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Smaller, lighter equipment catches on with producers

Productions pros are staring to figure out how to shoot 3-D the way they like to: not limited by the equipment. John Schwartzman, an award-winning cinematographer and the director of photography on the latest “The Amazing Spiderman” production, which hits 3-D screens July 3, 2012, wanted up-close and personal shots, and he wouldn't use a heavy handheld 3-D rig until it was small enough to allow his crew to work like they do shooting in 2-D.

For Schwartzman, smaller and lighter is better on set; it allows him to “maintain the actor’s eyeline.” That's why chose to shoot with a pair of RED EPIC cameras on a small mirror rig from 3Ality Digital. The entire rig weighs about the same as a typical film camera with accessories, and it can be used wirelessly, so directors of photography don't feel constrained.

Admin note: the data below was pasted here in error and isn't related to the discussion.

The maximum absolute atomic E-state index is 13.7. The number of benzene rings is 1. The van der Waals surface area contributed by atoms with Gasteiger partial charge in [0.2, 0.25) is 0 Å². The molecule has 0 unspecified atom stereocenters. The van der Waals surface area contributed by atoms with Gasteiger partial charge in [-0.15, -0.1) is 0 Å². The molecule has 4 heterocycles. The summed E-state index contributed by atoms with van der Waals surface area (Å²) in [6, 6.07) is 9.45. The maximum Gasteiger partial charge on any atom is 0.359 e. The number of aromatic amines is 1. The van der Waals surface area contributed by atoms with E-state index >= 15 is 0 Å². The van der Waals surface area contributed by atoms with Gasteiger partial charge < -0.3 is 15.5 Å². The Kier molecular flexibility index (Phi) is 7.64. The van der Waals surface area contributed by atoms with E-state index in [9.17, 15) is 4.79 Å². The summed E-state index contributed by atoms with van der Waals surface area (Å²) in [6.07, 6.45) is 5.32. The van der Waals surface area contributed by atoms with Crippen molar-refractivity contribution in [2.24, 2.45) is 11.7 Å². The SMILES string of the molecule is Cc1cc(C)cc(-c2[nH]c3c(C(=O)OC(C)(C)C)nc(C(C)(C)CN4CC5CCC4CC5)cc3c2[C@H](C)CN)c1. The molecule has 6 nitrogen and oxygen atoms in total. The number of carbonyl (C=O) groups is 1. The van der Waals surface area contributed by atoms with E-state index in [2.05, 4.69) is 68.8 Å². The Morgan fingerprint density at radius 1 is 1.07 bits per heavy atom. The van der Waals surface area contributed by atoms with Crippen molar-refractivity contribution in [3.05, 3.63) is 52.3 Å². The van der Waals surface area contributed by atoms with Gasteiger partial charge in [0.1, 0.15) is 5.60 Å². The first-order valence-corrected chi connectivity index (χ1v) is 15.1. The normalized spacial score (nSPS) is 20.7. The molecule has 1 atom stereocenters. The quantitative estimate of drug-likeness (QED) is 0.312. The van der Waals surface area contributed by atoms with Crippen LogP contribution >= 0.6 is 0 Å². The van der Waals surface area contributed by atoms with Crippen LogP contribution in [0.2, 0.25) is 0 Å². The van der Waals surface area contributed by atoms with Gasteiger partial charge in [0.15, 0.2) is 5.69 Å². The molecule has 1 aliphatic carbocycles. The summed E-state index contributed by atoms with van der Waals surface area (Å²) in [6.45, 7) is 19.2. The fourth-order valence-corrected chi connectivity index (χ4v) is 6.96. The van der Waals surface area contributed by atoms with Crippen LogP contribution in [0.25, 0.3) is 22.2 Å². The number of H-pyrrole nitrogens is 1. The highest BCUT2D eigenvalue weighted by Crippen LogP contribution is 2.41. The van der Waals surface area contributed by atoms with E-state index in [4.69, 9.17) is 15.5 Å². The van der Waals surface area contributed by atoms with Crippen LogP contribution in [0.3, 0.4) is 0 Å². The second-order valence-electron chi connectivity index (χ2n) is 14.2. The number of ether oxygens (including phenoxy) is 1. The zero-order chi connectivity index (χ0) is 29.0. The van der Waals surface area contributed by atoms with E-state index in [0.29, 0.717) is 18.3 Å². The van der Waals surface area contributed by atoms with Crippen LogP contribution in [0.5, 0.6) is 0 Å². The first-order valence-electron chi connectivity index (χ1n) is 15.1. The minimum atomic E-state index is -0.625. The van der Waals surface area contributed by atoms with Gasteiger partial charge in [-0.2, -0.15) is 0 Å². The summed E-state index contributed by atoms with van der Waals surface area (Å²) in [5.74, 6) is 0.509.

“You don't get the unwanted shadowing effects during shots which sometimes appear using other 3-D rigs,” he said, adding that he wanted “all the benefits of a (stereoscopic) 3-D picture on a 2-D schedule.”

That's exactly what Steve Schklair, CEO and founder of 3Ality Digital, had in mind when his company designed the TS-5 beam-splitter rig, used on the “Spiderman” set.

“Our systems are designed to enable directors shooting in (stereoscopic) 3-D creative freedom and pixel-perfect accuracy of images, but with the same ease as 2-D filming,” Schklair said.